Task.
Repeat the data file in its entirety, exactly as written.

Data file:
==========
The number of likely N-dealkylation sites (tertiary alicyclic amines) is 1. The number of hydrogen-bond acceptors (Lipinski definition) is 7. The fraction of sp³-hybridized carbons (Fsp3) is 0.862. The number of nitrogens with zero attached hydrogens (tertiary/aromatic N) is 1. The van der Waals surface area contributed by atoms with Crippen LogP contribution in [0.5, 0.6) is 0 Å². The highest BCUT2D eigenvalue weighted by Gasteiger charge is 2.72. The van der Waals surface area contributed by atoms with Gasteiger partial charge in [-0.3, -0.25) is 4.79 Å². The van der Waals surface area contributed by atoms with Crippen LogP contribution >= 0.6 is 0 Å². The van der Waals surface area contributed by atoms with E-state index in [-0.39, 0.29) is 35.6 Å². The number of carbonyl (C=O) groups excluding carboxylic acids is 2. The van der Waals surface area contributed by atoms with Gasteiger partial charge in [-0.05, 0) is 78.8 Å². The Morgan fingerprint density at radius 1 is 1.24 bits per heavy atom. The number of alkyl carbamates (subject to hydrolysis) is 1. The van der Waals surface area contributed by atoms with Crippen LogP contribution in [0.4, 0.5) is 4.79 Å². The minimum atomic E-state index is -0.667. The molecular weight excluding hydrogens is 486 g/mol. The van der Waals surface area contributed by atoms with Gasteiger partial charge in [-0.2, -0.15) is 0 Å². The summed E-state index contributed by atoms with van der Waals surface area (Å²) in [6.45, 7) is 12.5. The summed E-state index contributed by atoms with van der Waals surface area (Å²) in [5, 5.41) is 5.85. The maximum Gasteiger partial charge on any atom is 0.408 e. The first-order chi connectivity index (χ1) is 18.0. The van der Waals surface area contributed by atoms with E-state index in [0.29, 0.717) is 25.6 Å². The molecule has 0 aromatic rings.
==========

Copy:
The number of likely N-dealkylation sites (tertiary alicyclic amines) is 1. The number of hydrogen-bond acceptors (Lipinski definition) is 7. The fraction of sp³-hybridized carbons (Fsp3) is 0.862. The number of nitrogens with zero attached hydrogens (tertiary/aromatic N) is 1. The van der Waals surface area contributed by atoms with Crippen LogP contribution in [0.5, 0.6) is 0 Å². The highest BCUT2D eigenvalue weighted by Gasteiger charge is 2.72. The van der Waals surface area contributed by atoms with Gasteiger partial charge in [-0.3, -0.25) is 4.79 Å². The van der Waals surface area contributed by atoms with Crippen LogP contribution >= 0.6 is 0 Å². The van der Waals surface area contributed by atoms with E-state index in [-0.39, 0.29) is 35.6 Å². The number of carbonyl (C=O) groups excluding carboxylic acids is 2. The van der Waals surface area contributed by atoms with Gasteiger partial charge in [-0.05, 0) is 78.8 Å². The Morgan fingerprint density at radius 1 is 1.24 bits per heavy atom. The number of alkyl carbamates (subject to hydrolysis) is 1. The van der Waals surface area contributed by atoms with Crippen LogP contribution in [0.4, 0.5) is 4.79 Å². The minimum atomic E-state index is -0.667. The molecular weight excluding hydrogens is 486 g/mol. The van der Waals surface area contributed by atoms with Gasteiger partial charge in [-0.2, -0.15) is 0 Å². The summed E-state index contributed by atoms with van der Waals surface area (Å²) in [6.45, 7) is 12.5. The summed E-state index contributed by atoms with van der Waals surface area (Å²) in [5, 5.41) is 5.85. The maximum Gasteiger partial charge on any atom is 0.408 e. The first-order chi connectivity index (χ1) is 18.0. The van der Waals surface area contributed by atoms with E-state index in [0.29, 0.717) is 25.6 Å². The molecule has 0 aromatic rings.